NBA moves to end Sterling's ownership of Clippers

NBA moves to end Sterling's ownership of Clippers

<p>The NBA is moving forward with its plan to strip ownership of the Los Angeles Clippers from Donald Sterling, saying his conduct has damaged the league's image.</p>

New York, NY (SportsNetwork.com) - The NBA is moving forward with its plan to strip ownership of the Los Angeles Clippers from Donald Sterling, saying his conduct has damaged the league's image.

The NBA initiated a formal charge Monday seeking to end Sterling's ownership of the team he bought in 1981. The charge requires the 3/4 approval of the NBA Board of Governors.

Sterling has until May 27 to respond to the charge, per the NBA constitution, which also gives him the right to make a presentation at a special meeting of the board of governors planned for June 3.

NBA Commissioner Adam Silver last month banned Sterling for life and fined him $2.5 million over racists comments the Clippers owner made that were recorded by his girlfriend and posted online.

Silver also said April 29 he would urge the other owners to force Sterling to sell the team. The NBA says its constitution provides grounds to terminate Sterling's ownership.

Sterling has reportedly threatened to sue the NBA and said he would not pay the fine, claiming through a lawyer that he has done nothing wrong and his punishment is unwarranted.

Audio of Sterling urging his girlfriend not to bring black people to Clippers games and disparaging Magic Johnson was first published by TMZ. Deadspin.com later posted a longer clip.

The comments sent shockwaves through the league, leading to a protest from Clippers players, who dropped warmup jackets at midcourt before a playoff game and practiced with their shirts turned inside-out to hide the team's logo.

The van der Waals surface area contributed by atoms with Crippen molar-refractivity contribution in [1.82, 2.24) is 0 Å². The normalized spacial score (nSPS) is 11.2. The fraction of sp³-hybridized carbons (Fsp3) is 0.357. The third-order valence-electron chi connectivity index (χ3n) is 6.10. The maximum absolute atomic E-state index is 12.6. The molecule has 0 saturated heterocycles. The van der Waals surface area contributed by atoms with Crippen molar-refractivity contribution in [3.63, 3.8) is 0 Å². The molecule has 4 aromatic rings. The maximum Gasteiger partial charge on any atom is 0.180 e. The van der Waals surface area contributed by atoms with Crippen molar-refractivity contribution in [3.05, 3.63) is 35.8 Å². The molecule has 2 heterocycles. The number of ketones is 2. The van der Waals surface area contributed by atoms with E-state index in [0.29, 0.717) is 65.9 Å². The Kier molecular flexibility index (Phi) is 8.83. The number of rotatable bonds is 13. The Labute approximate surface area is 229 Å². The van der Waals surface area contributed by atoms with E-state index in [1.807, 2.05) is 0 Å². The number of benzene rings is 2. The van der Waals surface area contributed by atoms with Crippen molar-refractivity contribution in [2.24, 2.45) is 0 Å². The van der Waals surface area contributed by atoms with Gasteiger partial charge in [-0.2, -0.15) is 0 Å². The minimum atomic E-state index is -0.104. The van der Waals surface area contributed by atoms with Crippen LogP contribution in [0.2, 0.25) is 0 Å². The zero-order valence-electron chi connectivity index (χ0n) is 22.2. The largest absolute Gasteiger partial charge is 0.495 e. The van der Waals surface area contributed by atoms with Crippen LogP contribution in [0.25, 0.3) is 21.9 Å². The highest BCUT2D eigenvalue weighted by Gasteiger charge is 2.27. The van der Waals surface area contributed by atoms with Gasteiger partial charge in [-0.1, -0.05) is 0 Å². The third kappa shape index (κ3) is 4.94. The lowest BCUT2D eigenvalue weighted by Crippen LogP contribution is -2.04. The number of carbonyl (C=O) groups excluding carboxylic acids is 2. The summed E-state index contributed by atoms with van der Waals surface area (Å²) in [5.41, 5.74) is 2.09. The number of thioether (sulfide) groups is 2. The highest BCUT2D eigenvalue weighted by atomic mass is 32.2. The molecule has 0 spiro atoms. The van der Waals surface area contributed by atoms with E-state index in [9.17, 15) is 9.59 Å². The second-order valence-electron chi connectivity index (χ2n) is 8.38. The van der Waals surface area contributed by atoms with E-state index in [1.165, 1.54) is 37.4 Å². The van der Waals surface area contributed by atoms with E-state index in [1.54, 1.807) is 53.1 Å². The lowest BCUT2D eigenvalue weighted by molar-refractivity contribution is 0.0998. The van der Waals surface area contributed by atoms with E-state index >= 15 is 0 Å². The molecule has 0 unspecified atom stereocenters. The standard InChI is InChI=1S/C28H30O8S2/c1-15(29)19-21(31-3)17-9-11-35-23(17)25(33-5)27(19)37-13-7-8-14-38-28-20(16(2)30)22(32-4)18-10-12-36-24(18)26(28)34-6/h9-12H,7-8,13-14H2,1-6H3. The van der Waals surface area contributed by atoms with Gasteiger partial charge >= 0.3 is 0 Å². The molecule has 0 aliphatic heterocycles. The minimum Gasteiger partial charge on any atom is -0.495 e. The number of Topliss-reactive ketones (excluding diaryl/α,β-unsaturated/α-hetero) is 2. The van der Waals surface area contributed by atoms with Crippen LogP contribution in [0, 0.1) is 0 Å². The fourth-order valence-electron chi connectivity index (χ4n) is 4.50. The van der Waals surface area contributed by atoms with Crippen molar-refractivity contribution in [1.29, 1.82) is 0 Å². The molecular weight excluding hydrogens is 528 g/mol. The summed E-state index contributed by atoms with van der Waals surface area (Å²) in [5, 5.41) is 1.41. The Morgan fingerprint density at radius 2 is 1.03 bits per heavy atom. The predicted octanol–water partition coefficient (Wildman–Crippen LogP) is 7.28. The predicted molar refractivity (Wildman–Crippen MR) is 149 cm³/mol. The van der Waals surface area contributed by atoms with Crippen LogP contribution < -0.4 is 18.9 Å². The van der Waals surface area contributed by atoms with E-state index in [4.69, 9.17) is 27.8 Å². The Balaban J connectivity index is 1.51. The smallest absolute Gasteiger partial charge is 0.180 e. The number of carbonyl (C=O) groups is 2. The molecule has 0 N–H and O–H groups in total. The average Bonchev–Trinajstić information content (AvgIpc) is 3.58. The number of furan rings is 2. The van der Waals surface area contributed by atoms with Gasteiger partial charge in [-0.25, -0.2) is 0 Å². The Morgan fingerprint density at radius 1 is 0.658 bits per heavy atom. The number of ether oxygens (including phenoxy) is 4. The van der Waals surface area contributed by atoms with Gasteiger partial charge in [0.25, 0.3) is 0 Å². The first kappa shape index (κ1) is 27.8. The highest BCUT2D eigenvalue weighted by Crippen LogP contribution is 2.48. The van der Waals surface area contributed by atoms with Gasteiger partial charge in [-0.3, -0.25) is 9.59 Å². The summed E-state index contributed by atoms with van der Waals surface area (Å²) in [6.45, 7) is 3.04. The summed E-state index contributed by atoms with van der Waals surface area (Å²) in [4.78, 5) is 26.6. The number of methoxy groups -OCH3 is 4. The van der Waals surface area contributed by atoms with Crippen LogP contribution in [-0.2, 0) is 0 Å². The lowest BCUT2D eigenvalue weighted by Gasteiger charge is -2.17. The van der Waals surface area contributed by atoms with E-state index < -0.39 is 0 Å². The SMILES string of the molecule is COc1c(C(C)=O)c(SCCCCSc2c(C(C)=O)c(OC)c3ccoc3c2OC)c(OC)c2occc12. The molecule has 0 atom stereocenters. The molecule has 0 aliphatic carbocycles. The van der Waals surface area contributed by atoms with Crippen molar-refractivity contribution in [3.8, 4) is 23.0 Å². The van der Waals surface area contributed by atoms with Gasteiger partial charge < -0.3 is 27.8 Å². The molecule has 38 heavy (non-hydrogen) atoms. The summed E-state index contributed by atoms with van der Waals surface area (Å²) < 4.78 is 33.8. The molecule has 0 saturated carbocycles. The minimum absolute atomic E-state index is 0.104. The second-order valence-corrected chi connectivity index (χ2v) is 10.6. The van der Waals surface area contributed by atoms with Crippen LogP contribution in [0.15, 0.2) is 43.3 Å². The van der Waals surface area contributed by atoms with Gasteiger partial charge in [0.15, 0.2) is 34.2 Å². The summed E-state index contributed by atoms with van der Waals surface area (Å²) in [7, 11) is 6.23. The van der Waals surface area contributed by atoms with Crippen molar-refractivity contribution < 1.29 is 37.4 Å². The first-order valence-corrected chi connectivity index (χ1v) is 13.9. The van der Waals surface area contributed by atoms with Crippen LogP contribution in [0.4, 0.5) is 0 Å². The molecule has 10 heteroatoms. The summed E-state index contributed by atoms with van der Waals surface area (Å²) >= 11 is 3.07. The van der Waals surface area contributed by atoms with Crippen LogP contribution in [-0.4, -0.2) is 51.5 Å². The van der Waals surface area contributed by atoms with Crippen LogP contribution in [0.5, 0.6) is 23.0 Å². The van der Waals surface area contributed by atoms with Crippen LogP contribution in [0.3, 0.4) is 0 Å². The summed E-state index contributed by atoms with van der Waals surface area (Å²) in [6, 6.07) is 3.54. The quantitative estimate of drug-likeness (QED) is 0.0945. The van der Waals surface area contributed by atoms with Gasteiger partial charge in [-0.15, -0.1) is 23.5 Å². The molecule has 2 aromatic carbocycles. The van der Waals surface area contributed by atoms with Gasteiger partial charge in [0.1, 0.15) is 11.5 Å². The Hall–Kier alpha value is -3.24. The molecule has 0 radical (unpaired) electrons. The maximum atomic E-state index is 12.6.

The story filled headlines and late-night monologues for days and "Saturday Night Live" opened a show with a sketch lampooning Sterling's efforts to defend himself.

The owner's comments drew rebukes from athletes and observers across the league, including from Miami Heat star LeBron James, who said there was no room for Sterling in the NBA.

Sterling told CNN's Anderson Cooper he "is not a racist" and "made a terrible, terrible mistake," but also took further shots at Johnson, saying the Hall-of- Fame former Lakers star doesn't do enough for the black community.

The league said in a statement Monday that Sterling "engaged in conduct that has damaged and continues to damage the NBA and its teams."

His "actions and positions significantly undermine the NBA's efforts to promote diversity and inclusion; damage the NBA's relationship with its fans; harm NBA owners, players and Clippers team personnel; and impair the NBA's relationship with marketing and merchandising partners, as well as with government and community leaders," the league said.

The NBA said Sterling "engaged in other misconduct as well, including issuing a false and misleading press statement about this matter."

The league has appointed former Time Warner chairman and CEO Dick Parsons interim CEO of the Clippers.

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